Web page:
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You can change the start point in the right-click context menu for masks and shape paths. For the rest I don't see much potential for optimization, at least not based on genuine paths from AI. It would be possible to create some similar stuff using animated properties and e.g. The Echo effect in a pre-comp, but that may not offer the exact control you may need. And of course at least for the color changes expressions could be set up...
Thanks for your help! Back to Cmd C and Cmd V then, haha.
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I would do that kind of thing differently and 90% of the work would be in Illustrator.
I would start by drawing a path in Illustrator, duplicating the path and changing the size and position and changing the stroke color to the color I wanted for the inside of the first shape at the start of the animation.
Then I would use the blend tool to create a blend between the two shapes specifying the number of steps so my completed first shape for frame one looked like this:
I would then do the same thing for my second shape using different colors so I got this:
With both Blends turned on you would see this:
The top blend layer is where your animation will start and the bottom is where your animation will end.
The next step is to select both blend layers and Expand the blend so you end up with two groups:
Here comes the fun part. Select both groups and then specify the number of steps you want as the number of frames you want in your animation. In this case I want a 1 second transition and my comp is 29.97 fps so I choose 30.
Now expand the blend:
You should end up with a group in layer 1 with 30 sub groups:
Ungroup the top group only then deselect all layers and select only layer one and then choose Release to Layers (Sequence).
now select all of the sub layers in the layer panel and drag them above layer 1. Layer 1 is now empty so you can delete it:
Save the AI file and import into AE as a comp with Retain Layer Size selected:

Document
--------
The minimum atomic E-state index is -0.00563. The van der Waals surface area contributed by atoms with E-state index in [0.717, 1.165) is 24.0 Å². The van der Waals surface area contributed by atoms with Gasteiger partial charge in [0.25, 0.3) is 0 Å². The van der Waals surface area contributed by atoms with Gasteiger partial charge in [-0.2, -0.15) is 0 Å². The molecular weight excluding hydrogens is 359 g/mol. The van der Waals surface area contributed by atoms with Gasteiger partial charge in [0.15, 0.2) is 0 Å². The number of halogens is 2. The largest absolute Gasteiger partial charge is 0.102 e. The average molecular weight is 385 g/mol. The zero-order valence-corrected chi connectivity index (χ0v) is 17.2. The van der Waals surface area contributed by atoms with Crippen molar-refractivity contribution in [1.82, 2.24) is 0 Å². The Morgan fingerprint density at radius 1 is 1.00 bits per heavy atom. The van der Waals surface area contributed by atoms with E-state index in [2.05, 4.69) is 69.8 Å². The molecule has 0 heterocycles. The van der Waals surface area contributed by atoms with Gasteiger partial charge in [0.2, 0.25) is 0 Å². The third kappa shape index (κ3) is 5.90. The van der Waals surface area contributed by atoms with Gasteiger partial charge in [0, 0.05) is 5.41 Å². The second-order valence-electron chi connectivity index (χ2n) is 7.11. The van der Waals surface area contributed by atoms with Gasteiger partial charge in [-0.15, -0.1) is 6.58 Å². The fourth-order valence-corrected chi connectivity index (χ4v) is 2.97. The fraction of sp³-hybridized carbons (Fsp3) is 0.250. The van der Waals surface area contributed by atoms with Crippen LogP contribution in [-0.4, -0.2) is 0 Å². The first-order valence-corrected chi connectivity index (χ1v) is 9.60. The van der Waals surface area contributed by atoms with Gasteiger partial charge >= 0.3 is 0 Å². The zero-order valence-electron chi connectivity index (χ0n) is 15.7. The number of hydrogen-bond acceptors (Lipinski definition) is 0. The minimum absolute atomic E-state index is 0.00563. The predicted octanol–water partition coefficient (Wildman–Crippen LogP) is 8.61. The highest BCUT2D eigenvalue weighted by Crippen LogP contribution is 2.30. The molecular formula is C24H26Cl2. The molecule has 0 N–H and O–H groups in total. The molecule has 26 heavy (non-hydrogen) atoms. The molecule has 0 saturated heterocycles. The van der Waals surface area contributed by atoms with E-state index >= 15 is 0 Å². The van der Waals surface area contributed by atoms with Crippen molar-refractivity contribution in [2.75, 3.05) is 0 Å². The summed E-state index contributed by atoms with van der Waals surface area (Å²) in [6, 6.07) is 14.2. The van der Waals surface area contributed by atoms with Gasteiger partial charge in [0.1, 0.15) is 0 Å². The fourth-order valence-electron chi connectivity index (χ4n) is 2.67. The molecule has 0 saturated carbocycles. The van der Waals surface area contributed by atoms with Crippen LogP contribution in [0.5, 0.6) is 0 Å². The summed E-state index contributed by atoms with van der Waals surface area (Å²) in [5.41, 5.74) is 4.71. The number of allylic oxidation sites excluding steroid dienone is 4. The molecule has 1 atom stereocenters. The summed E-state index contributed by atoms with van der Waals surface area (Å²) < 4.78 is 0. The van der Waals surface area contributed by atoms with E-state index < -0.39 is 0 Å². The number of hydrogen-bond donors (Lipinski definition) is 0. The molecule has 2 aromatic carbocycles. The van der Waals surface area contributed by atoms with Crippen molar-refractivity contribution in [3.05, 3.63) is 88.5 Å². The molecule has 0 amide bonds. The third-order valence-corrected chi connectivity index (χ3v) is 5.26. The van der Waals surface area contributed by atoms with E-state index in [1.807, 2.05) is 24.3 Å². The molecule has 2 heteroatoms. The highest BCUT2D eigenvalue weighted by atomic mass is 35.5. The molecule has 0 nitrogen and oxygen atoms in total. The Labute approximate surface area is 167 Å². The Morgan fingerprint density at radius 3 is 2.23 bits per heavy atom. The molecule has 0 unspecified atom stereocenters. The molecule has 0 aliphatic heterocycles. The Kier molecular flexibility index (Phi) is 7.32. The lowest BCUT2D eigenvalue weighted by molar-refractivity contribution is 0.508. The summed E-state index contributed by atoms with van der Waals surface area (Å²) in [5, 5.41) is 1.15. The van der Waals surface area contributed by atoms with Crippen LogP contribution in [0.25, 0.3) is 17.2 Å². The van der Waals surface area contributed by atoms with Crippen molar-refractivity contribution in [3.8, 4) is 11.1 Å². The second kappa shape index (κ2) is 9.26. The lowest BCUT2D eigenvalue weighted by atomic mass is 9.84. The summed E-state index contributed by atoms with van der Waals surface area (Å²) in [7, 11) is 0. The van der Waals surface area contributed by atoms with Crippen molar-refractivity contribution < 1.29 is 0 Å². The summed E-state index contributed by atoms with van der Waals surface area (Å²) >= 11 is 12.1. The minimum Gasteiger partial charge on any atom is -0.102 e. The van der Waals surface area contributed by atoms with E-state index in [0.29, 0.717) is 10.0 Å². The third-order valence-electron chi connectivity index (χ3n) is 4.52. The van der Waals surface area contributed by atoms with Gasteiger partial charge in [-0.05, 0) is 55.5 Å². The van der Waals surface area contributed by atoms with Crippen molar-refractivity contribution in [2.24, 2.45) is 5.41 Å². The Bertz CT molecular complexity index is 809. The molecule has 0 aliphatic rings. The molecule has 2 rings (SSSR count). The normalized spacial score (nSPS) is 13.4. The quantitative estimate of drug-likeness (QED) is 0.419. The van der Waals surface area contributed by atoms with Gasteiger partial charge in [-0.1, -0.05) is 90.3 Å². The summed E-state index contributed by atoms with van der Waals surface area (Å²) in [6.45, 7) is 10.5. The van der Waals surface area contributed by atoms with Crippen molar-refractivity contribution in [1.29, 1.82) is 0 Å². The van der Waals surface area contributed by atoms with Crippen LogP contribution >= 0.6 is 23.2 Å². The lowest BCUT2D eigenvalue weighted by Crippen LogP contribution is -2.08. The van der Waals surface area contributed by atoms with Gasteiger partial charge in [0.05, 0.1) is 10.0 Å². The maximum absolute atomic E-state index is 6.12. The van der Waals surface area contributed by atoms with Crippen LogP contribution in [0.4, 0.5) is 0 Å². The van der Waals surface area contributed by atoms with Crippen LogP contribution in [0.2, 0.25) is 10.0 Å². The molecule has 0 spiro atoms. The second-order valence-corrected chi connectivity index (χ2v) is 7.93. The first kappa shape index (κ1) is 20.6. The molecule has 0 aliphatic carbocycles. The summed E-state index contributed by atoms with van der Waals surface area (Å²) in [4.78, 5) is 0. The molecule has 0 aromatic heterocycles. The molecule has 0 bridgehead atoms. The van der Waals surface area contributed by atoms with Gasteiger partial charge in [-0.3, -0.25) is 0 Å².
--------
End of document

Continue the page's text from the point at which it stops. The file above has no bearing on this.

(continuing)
Open the comp, select all of the layers, move the CTI one frame to the right by pressing Ctrl/Cmnd + right arrow, then press Alt/Option + ] to set the out point of all layers, then use the Keyframe Assistant to Sequence layers with no overlap:
I usually then go to the out point of the bottom layer and press N to set the work area's out point, then trim the comp to the work area.
This comp is then nested in your main comp and you can enable time remapping so you can change the speed and use CC force motion blur to smooth out the animation.
You'll find that it is much easier create the morph for a shape layer in Illustrator than it is in AE, you don't need to convert anything to shapes and most of the work is done for you before you start. Total time to create this project with about 1/4 the time it took to create this post.
If Ae and An would join forces there would be a simpler solution for this... but... Ai and Ae and Ps work well together.
Wow, I am amazed with the detailed post, thanks rick, really appreciate all the effort! That's a lot to digest and I will try this first thing in the morning!
I tried your method, it works well.
However, I went ahead and use the original method because the animation looks smoother and it'll be easier to make changes if needed. Took quite a while to paste all the properties, but it will make my life much easier when I need to twig it later on.